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End Of An Era: Monmouth Executive Airport Sold

Banner planes may be a casualty of the sale of the airport that Ed Brown built.

Monmouth Executive Airport in this file photo.
Monmouth Executive Airport in this file photo.

The Monmouth Executive Airport -- for 75 years run by Ed Brown and, later, his family -- has been sold, airport officials said Thursday.

The airport has been bought by an investment group named Wall Aviation LLC, a  group that has been in negotiations to buy the 645-acre airport on Route 34 for more than a dozen years, according to Richard A. Asper, chairman of Florida-based Aviation Professionals Group, a consulting company hired to shepherd Wall Aviation through the sale.

Portions of the sale were complete months ago, while some contingencies – such as a signoff from the federal Environmental Protection Agency and the Township of Wall – have been completed in recent days, Asper said.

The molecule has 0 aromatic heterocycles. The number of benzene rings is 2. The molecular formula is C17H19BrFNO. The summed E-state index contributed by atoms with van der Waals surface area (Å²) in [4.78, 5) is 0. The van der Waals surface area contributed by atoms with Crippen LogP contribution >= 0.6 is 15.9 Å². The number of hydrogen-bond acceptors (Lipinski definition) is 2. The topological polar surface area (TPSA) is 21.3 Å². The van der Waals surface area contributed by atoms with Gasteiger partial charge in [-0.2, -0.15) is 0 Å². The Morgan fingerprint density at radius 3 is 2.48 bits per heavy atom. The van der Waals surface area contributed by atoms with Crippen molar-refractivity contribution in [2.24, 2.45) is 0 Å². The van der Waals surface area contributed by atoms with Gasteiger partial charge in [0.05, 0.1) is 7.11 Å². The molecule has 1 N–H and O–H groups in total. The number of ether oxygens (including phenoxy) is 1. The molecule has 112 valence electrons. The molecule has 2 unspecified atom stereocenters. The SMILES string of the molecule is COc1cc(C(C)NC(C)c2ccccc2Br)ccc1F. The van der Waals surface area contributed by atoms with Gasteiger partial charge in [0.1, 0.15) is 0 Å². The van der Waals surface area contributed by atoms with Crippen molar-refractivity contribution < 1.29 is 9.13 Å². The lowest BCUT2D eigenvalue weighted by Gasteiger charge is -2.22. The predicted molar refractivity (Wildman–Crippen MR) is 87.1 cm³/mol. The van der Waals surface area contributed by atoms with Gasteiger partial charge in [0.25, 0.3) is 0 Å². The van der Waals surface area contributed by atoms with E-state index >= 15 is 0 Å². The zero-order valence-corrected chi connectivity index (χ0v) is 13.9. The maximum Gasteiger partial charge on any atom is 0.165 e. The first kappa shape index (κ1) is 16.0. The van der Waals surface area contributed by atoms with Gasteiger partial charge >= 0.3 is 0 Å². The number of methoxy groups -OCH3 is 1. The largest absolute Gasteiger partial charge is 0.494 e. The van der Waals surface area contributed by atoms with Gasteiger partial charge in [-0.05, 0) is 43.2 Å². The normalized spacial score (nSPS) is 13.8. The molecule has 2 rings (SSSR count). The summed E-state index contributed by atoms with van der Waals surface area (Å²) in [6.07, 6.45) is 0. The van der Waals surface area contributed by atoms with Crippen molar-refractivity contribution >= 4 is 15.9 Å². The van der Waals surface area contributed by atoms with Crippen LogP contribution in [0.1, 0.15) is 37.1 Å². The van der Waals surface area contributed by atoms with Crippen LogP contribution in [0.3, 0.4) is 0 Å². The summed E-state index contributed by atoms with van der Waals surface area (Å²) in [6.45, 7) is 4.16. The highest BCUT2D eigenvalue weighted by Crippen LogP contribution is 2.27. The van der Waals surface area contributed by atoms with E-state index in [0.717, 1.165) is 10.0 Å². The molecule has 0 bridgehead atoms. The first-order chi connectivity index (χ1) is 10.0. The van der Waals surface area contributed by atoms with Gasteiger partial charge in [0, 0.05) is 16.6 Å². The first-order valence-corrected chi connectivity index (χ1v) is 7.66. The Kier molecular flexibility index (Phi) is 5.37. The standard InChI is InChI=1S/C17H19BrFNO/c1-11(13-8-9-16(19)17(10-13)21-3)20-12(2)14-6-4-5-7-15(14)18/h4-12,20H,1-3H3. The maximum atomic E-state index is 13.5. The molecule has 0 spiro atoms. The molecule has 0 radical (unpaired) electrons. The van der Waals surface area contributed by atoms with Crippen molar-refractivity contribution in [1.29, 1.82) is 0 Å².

The sale price is not being disclosed, Asper said.

Changes at the airport will be immediate, Asper said.

“This airport is going to join the 21st Century,’’ Asper said. “This is an airport that deserves to be first class.’’

To that end, the airport’s service station, or FBO, will be taken over by a new company – AvFuel -- effective Friday, Asper said.

The airport will beef up its safety measures, including closing off airstrips to airport tenants, and its infrastructure will be maintained and upgraded, Asper said.

“There’s going to be a completely different airport environment, not just paint and new signs,’’ Asper said. “It’s really the whole concept and notion of how to run a first-class airport, not like a hobby airport.”

Those changes may put out some of the airport’s current tenants, however.

Asper said those tenants who run “hybrid’’ businesses at Monmouth Executive, such as the Jersey Shore Skydiving or the planes flying advertising banners in the summer, may not mesh with the new vision of the airport.

“It’s very difficult to convince the pilot of a $30 million airplane to land here when he’s got to look out for people falling out of the sky,’’ Asper said.

The airport has a large number of other tenants, many of which have nothing to do with aviation, including a bank branch, a custom motorcycle shop and a two used tire sales businesses, among others.